"Every May, there's a big homecoming in Alaska, and everyone and their mother in the lower 48 wants an invitation. From now until the kids go back to school, the cold waters of the Copper River are chock-full of returning salmon preparing for their upstream spawning and egg-laying ritual.
This is an old picture of gillnet caught salmon in a cannery fish cart. RSDA fishermen can now start to benefit from taking better care of their fish. It just can't happen without that mechanism. Any region without an RSDA is either intimidated by the processors or the fishermen don't know what they're missing.
Meanwhile, we mere mortals in places where wild Atlantic salmon has gone the way of the eight-track tape wait with baited breath for the first arrival of the most glorious, gorgeous, rhubarb-colored piscatorial flesh on earth.
With names like Chinook (aka king), chum, Coho (aka silver), pink and sockeye, Alaskan salmon is like a royal family that temporarily opens the palace to the masses to show them a taste of the good life. And because its ruby-pink meat is rich and flavor-intense, the wild salmon needs little dressing up in the kitchen and will shine even with a spritz of salt, pepper and olive oil. The recipe below takes the cook on a spice route, as if that salmon were on a magic carpet ride to the shores of the Indian Ocean."
Flowery speech is a requisite of marketing types, and some journalists it seems. But you can't knock it. The trouble is, salmon harvesters and processors wouldn't be caught dead talking like this. It's a guy thing. Especially a fish cowboy thing. But hey, aren't these the guys that are supposed to be the brains behind salmon marketing, since they have the biggest stake in it? Fishermen now have Regional Seafood Development Organizations and the processors have the State's marketing institute. Maybe the fishermen will "get it," whereas the processors never did. Up until recently the processors had the State tax the fishermen, to pay ASMI, to do marketing for their newly acquired packs.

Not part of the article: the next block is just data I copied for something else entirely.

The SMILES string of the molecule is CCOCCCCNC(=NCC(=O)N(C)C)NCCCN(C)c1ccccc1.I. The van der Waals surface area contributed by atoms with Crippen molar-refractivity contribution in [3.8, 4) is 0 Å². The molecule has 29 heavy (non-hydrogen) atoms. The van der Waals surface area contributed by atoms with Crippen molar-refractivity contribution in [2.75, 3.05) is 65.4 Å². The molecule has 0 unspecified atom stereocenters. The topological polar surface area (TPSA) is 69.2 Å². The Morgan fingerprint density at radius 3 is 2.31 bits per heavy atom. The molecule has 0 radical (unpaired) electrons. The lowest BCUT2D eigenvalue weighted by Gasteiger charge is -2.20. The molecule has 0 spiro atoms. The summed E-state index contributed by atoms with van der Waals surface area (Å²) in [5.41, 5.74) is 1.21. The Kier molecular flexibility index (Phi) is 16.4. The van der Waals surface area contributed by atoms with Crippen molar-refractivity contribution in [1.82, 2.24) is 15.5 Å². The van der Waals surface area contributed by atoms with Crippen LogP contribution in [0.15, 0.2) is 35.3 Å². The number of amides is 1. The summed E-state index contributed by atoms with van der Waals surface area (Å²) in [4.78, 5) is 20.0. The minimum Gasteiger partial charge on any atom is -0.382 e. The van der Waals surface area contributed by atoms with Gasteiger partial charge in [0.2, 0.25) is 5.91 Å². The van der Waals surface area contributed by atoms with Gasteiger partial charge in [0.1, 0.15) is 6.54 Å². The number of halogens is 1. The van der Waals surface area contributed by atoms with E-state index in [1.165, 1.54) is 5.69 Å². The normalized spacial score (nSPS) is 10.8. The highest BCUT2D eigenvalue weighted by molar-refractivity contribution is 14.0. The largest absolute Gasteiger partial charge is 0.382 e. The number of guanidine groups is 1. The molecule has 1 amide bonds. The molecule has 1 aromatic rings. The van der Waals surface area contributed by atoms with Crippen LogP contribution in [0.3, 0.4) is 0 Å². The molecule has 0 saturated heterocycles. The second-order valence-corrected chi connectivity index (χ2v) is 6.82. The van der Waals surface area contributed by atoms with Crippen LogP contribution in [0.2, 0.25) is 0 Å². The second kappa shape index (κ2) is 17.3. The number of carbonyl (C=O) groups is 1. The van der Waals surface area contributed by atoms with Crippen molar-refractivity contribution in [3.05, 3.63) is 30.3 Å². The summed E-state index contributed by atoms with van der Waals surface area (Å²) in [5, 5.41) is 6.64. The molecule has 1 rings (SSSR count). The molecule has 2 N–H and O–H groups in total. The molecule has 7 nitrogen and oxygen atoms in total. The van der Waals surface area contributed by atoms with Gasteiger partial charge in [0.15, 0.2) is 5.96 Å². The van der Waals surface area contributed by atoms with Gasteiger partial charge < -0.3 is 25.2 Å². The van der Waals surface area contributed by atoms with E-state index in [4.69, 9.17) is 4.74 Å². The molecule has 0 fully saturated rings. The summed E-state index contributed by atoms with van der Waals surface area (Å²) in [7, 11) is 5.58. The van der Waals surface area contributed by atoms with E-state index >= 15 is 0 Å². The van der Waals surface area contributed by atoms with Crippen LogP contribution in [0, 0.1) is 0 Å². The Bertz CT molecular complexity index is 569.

So I hope some of them learn the language of marketing themselves and not rely on professional 'flowery speech people' to do the job. It isn't rocket science. It's a lot of calling the food writers before the tuna-fish people get to them and finding out what product forms people want to eat. That kind of thing. But there will be a lot of in the trenches market research needing to be done on an ongoing basis, especially by the RSDAs. I'm not convinced that the processor dominated State marketing board will want to share this information. They have always used ASMI as a way to solidify their position.
Check out the owners of Sitka Sound Seafoods and their latest product development work. I hear now that a big Chinese manufacturer is going to add this stuff to their products. This may be the forerunner of putting all kinds of marine by-products in all our food, like they put Vitamin D in milk, etc. Why didn't Alaska think of this first?
Ocean Nutrition Canada Limited is a privately held company, whose major shareholder is Clearwater Fine Foods Incorporated. Clearwater Fine Foods Inc. is a diversified holding/investment company whose significant holdings include a controlling interest in Clearwater Seafood's Limited Partnership, one of the world’s largest integrated shellfish harvesters and processors. Clearwater Fine Foods Inc. also holds a controlling interest in Ocean Nutrition (Canada) Limited. Ocean Nutrition Canada researches, manufactures, and markets Omega-3 concentrates and other marine based natural ingredients for dietary supplements and foods. ONC exemplifies scientific rigor in discovery and research programs, along with world leading regulatory and quality compliance standards. For more information on the health benefits of MEG-3® ingredients please visit http://www.meg-3.com/
But for real salmon afficionados, this link to in-season salmon prices paid to fishermen in Alaska is cool. It is compiled by a research firm in Juneau, (they just call fishermen all over Alaska and ask them what they got paid.) And you can't beat the good 'ol Alaska Department of Fish and Game In-Season Summaries. The weelky summaries have all the information you care to read about Alaska salmon fisheries; numbers of boats, prices paid, harvest size, times and durations of openings, etc. And all broken down by area of the state. Even by fishing district within each area. Very cool.
Any more, I check the web cam for Petersburg right before I call my parents, so I can comment on the weather instead of asking what the weather is doing. This spring there has been some nice weather up there and I could see a few sport boats, maybe they were commercial, fishing around the mouth of "the Narrows." Now that's my cup of tea. So the thing is to just wait until you see boats fishing in Petersburg's web cam, with nice weather, then boogie up there that afternoon and rent a skiff for the next morning's bite.